Greg Marx at the Columbia Journalism Review takes another look at the FactCheck.org dust up and gets very close to what’s going on:
But I think the situation also reflects exactly what critics like Hemingway and Greenwald allege: fact-checking, as practiced, is in part an effort to shape the public political discourse; the fact-checkers have set their sights on identifying not only which statements are true, but which are legitimate.
This impulse is reflected in the consensus among fact-checkers that the “end Medicare” attack was one of the worst offenses of the year. (In addition to Politifact’s designation, both Factcheck.org and the Post’s Kessler included it on a list of year-end lowlights.) The claim is, at most, semantically untrue. It was more plausibly unfair and, in some contexts, potentially deceptive. But some of the ways in which the Medicare attack was presented were indisputably uncivil, and arguably demagogic.
And that seems to be a big part of what bothers the fact-checkers. In their year-end write-ups, both Politifact and Factcheck.org point to an inflammatory ad produced by a liberal advocacy group that shows an elderly senior citizen being dislodged from her wheelchair and dumped over the side of a cliff. It was something of an odd choice, as an earlier Politifact item on the ad itself found its claim that the GOP plan would “privatize Medicare” to be “mostly true.” (A separate item found the ad’s assertion that the plan would leave the country “without Medicare” to be “false.”) But the ad’s outrageous imagery buttresses a larger point the fact-checkers want to make: the “end Medicare” line was a bit of Democratic demagoguery designed to scare seniors, which has no place in responsible political debate.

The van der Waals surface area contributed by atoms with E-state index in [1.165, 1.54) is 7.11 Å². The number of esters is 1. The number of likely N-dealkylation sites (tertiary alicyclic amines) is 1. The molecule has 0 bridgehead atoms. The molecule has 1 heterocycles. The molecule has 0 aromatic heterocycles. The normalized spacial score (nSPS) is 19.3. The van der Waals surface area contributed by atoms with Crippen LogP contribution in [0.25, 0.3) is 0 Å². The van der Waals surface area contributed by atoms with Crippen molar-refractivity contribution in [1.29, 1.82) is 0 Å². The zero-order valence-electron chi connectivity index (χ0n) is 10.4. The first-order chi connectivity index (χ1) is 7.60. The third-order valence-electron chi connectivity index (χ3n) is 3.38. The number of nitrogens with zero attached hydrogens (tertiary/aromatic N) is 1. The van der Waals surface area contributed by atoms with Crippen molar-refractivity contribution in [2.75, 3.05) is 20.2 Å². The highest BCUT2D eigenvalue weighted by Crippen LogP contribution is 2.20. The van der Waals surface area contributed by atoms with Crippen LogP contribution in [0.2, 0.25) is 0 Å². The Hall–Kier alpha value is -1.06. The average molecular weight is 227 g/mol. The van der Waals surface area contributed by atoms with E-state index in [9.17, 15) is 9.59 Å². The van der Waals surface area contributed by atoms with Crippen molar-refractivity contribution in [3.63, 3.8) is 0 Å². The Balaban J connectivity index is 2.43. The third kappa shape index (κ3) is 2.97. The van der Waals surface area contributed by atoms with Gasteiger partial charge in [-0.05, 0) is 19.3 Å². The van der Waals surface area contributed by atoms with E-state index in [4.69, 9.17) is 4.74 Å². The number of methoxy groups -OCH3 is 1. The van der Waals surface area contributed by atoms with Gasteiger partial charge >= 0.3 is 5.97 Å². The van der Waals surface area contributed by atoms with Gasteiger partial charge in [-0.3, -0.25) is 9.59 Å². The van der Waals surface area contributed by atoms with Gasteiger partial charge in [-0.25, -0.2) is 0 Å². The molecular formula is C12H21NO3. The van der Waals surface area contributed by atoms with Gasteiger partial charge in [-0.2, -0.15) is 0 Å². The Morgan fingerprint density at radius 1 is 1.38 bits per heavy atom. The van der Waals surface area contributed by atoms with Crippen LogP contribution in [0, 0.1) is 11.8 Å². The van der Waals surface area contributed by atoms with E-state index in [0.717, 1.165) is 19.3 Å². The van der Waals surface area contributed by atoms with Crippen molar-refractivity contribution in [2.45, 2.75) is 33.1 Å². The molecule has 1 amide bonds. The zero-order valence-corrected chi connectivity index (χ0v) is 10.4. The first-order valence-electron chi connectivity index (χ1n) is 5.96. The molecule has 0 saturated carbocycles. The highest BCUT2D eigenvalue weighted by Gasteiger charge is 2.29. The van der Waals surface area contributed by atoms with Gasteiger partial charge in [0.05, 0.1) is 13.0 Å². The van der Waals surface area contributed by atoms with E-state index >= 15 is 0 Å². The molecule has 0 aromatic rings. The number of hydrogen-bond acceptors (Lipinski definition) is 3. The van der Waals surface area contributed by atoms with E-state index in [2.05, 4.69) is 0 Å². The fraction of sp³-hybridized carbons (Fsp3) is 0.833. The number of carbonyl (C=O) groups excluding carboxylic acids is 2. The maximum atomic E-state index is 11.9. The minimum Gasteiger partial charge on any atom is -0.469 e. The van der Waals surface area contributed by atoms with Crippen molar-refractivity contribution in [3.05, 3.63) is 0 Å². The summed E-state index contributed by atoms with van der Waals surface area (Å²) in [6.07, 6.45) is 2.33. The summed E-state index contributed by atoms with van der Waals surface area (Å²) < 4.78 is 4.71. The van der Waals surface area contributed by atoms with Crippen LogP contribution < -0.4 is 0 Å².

Add “for Democrats” to the end of that last sentence, and this is spot-on.
Factcheckers have set themselves up to be arbiters of what can be said and how it can be said, and since they’re part of the MSM, they adopt the rules of the MSM: Democrats must be civil and reasonable at all times, because the status quo is that Democrats are expected to play the role of the adults in the room. The “end Medicare” ads colored outside those lines, so Democrats got their hands slapped.
I think most of us have decided to stop paying close attention to Polifact after the Medicare incident, and I don’t consider that much of a loss. The right was only going to pay attention to factcheckers insofar as they could cherry-pick the pinocchios or pants-on-fires to stick it to the left. Since the left was the only group paying close attention to Polifact, there’s no huge loss in the irrelevance that faces that group and its factchecking brethren — they weren’t going to change the political discourse anyway.